The use of continuous peritoneal lavage may remove contaminated tissue and reduce the risk of recurrent infection. Planned relaparotomy can be facilitated by adopting an ‘open abdomen’ technique where mesh or another material is used to cover the defect temporarily. This avoids the risks associated with raised intra-abdominal pressure but can expose the patient to further infection and is labour-intensive to manage.
Infected foreign body
The most common infected foreign body in ICU is an in-dwelling CVC. It makes sense to remove an infected object but this may not always be possible, e.g. endocarditis in a prosthetic valve.
When an in-dwelling vascular catheter is suspected as a source of infection, blood for culture should be taken via the line and peripheral venepuncture. If there is any suggestion that a line has been inserted in a non-sterile way it should be replaced within 24 h. A different site should be chosen but, if the risks outweigh the benefits, e.g. a coagulopathy or burns, rewiring can be considered provided that the catheter has been in situ <72 h and there are no local signs of infection/inflammation. Tunnelled lines are less likely to become infected, and soft-tissue infection can be managed with appropriate antibiotics. There is debate as to when lines should be changed. Venous catheters should be reviewed daily and changed when there is evidence of local or systemic infection and removed as soon as they are no longer required. Local guidelines should be followed.
2. Early antibiotics/resuscitation.
3. Source identification:
• Imaging will depend on suspected site and severity of illness of patient. Seek advice from radiologist.
• If collection identified, need to identify underlying cause. May require contrast studies.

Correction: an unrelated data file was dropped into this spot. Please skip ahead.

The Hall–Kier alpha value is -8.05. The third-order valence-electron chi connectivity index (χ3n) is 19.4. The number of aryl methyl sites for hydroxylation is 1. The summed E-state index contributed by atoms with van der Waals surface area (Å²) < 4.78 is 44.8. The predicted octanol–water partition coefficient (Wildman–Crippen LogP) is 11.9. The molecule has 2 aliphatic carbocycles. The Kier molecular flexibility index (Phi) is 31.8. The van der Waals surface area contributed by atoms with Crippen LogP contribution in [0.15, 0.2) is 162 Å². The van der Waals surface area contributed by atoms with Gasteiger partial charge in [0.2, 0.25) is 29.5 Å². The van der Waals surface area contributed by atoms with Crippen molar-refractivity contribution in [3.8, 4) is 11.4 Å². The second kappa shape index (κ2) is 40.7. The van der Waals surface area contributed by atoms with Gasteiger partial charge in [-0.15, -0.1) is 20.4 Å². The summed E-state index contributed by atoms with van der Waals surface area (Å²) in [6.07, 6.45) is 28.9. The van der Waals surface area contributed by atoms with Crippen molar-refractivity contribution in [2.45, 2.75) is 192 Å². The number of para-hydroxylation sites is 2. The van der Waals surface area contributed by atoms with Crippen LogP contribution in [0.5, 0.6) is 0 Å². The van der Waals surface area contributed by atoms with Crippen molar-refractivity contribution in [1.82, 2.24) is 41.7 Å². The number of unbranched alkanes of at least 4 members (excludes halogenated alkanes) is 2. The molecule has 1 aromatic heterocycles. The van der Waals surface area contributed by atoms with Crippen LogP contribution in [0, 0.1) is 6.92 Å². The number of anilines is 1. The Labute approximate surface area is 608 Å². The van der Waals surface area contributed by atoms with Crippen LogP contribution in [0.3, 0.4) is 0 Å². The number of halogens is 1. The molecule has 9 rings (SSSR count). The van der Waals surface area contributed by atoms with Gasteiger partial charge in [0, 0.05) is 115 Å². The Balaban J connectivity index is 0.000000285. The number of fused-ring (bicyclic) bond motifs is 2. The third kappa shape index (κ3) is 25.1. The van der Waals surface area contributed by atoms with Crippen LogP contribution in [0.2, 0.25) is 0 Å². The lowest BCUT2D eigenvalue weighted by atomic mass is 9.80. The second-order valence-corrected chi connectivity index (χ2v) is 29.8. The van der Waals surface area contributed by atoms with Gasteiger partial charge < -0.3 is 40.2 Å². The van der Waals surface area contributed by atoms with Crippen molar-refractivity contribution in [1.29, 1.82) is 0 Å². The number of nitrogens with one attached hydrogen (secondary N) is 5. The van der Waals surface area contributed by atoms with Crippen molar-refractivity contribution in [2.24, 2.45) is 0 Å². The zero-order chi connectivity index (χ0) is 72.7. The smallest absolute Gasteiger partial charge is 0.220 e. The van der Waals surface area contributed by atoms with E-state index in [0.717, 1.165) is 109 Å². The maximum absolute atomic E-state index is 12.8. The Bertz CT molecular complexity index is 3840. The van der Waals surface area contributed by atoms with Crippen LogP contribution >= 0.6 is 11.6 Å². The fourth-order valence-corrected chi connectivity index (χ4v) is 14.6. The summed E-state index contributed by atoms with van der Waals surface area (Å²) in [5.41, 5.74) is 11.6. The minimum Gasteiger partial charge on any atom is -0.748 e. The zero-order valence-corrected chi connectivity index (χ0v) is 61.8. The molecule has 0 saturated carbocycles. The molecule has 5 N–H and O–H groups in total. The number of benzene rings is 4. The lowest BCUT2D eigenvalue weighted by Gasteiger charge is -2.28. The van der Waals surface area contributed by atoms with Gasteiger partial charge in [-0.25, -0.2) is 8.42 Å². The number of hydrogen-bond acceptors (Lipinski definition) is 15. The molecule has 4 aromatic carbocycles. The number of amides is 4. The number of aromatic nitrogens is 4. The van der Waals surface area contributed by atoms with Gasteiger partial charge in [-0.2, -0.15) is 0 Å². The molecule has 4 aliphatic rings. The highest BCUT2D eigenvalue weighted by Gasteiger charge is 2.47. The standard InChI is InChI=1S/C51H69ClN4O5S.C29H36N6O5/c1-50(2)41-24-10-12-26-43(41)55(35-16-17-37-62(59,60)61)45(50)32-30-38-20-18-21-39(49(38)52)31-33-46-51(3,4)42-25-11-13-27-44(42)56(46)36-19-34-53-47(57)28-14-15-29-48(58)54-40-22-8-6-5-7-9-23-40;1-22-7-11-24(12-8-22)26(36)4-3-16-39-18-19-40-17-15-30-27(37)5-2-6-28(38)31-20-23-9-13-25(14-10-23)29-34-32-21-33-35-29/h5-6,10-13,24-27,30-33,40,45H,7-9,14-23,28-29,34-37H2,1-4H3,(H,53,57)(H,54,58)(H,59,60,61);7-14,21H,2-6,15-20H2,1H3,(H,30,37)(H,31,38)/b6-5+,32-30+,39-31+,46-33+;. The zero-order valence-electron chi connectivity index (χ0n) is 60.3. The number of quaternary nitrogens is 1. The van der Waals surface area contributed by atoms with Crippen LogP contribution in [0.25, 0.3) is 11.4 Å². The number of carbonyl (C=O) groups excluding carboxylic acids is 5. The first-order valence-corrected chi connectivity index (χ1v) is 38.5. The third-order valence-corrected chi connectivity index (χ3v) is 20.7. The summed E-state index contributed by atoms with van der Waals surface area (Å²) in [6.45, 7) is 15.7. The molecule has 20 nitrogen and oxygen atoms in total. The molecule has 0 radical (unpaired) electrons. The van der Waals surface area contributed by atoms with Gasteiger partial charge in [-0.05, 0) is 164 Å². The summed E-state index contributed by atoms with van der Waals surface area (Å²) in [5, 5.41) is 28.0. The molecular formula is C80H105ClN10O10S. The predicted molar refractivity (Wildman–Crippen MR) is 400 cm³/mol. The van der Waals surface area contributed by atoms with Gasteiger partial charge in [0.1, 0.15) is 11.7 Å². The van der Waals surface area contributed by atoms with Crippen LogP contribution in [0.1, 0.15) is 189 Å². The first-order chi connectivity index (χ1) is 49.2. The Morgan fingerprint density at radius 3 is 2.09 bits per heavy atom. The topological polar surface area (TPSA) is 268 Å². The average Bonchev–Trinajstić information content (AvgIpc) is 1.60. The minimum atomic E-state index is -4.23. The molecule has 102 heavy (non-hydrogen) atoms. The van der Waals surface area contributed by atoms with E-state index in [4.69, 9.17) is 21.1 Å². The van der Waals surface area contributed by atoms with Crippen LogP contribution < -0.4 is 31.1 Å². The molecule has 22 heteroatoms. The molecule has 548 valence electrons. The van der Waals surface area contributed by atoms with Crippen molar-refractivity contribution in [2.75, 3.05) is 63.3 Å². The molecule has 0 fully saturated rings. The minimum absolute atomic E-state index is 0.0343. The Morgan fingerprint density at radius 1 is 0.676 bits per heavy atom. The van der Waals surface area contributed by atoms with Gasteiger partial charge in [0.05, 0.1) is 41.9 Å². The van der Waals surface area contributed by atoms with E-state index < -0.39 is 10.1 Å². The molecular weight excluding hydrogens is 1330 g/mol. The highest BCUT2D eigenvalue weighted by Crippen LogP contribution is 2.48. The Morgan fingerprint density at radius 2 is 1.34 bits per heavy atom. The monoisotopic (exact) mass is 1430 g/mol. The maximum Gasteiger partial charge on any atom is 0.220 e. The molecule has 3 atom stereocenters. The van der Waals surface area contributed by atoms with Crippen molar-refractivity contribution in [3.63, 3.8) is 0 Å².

4. Source control:
• Collection should be drained (percutaneous or surgical).
• Perforated viscus could be removed or defunctioned.
• Extensive debridement within 12 h of diagnosing necrotizing fasciitis.
• Conservative/supportive management and/or peritoneal lavage if pancreatic necrosis.
• Consider surgery if negative imaging confirmed by senior radiologist, dead tissue suspected as underlying cause, and patient critically ill.
• Only change invasive lines when they are suspected as the underlying cause or there is evidence of infection, e.g. inflamed/purulent entry site.
SDD is a prophylactic protocol given early during an ICU patient’s admission, aiming to eradicate potential pathogenic microorganisms (PPMs) from the oropharynx and digestive tract of patients at risk of nosocomial infections, e.g. ventilated patients, neutropaenic patients, and neonates.
The protocol comprises a combination of administering hygiene measures, oropharyngeal, and enteral non-absorbable antimicrobials (e.g. amphotericin, colistimethate sodium, and tobramycin) as well as a short course of IV antibiotics, usually cefotaxime. Selective oropharyngeal decontamination consists of SDD without the enteral suspension and without IV antibiotics.
Once a patient has been successfully decolonized, the unaffected anaerobic flora offer prevention against new colonization with PPMs, a principle called colonization resistance.
Nosocomial infection in the ICU carries a significant morbidity burden. During critical illness, alteration of the normal gut flora and colonization of the oropharynx by enteric bacteria increase the susceptibility of acquiring nosocomial infection.
Regular microbiological screening (e.g. every 3–4 days) can be employed to assess efficacy of decontamination. The choice of therapeutic antibiotics aims to minimize interference with the native anaerobic flora by avoiding agents such as broad spectrum penicillins, hence the term ‘selective’.
The philosophy of SDD has four tenets:
1. Critical illness importantly impacts the body flora, promoting a shift from normal to abnormal carriage and from low-grade carriage to high-grade carriage, i.e. overgrowth of normal and abnormal flora.
2. Gut overgrowth (i.e. ≥105 colonies per millilitre of saliva or faeces), in particular due to abnormal aerobic Gram-negative bacilli, is a critical event that precedes endogenous infections and is a risk factor for antimicrobial resistance.
3. A limited range of 15 PPMs is responsible for the majority of infections in ICU, and SDD mainly impacts these microorganisms.
4. Most ICU infections are primary endogenous infections, followed by secondary endogenous and exogenous infections.
Potential pathogenic microorganisms (PPMs)